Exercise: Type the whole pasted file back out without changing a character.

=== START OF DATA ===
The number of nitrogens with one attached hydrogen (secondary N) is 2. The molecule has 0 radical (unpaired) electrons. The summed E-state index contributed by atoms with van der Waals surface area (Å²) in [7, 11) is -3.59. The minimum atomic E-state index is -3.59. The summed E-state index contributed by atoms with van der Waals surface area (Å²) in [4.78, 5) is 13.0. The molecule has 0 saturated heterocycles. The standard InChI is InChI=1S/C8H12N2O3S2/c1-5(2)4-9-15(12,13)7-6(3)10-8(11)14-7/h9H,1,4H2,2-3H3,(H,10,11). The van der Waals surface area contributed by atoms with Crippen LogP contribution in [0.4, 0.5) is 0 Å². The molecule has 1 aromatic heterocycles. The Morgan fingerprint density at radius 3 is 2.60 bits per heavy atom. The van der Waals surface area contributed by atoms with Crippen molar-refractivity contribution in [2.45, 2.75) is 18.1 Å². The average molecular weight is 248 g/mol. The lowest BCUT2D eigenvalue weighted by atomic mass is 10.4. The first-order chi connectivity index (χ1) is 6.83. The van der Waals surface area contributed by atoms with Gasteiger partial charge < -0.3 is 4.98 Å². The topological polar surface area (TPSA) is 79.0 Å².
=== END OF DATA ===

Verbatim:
The number of nitrogens with one attached hydrogen (secondary N) is 2. The molecule has 0 radical (unpaired) electrons. The summed E-state index contributed by atoms with van der Waals surface area (Å²) in [7, 11) is -3.59. The minimum atomic E-state index is -3.59. The summed E-state index contributed by atoms with van der Waals surface area (Å²) in [4.78, 5) is 13.0. The molecule has 0 saturated heterocycles. The standard InChI is InChI=1S/C8H12N2O3S2/c1-5(2)4-9-15(12,13)7-6(3)10-8(11)14-7/h9H,1,4H2,2-3H3,(H,10,11). The van der Waals surface area contributed by atoms with Crippen LogP contribution in [0.4, 0.5) is 0 Å². The molecule has 1 aromatic heterocycles. The Morgan fingerprint density at radius 3 is 2.60 bits per heavy atom. The van der Waals surface area contributed by atoms with Crippen molar-refractivity contribution in [2.45, 2.75) is 18.1 Å². The average molecular weight is 248 g/mol. The lowest BCUT2D eigenvalue weighted by atomic mass is 10.4. The first-order chi connectivity index (χ1) is 6.83. The van der Waals surface area contributed by atoms with Gasteiger partial charge < -0.3 is 4.98 Å². The topological polar surface area (TPSA) is 79.0 Å².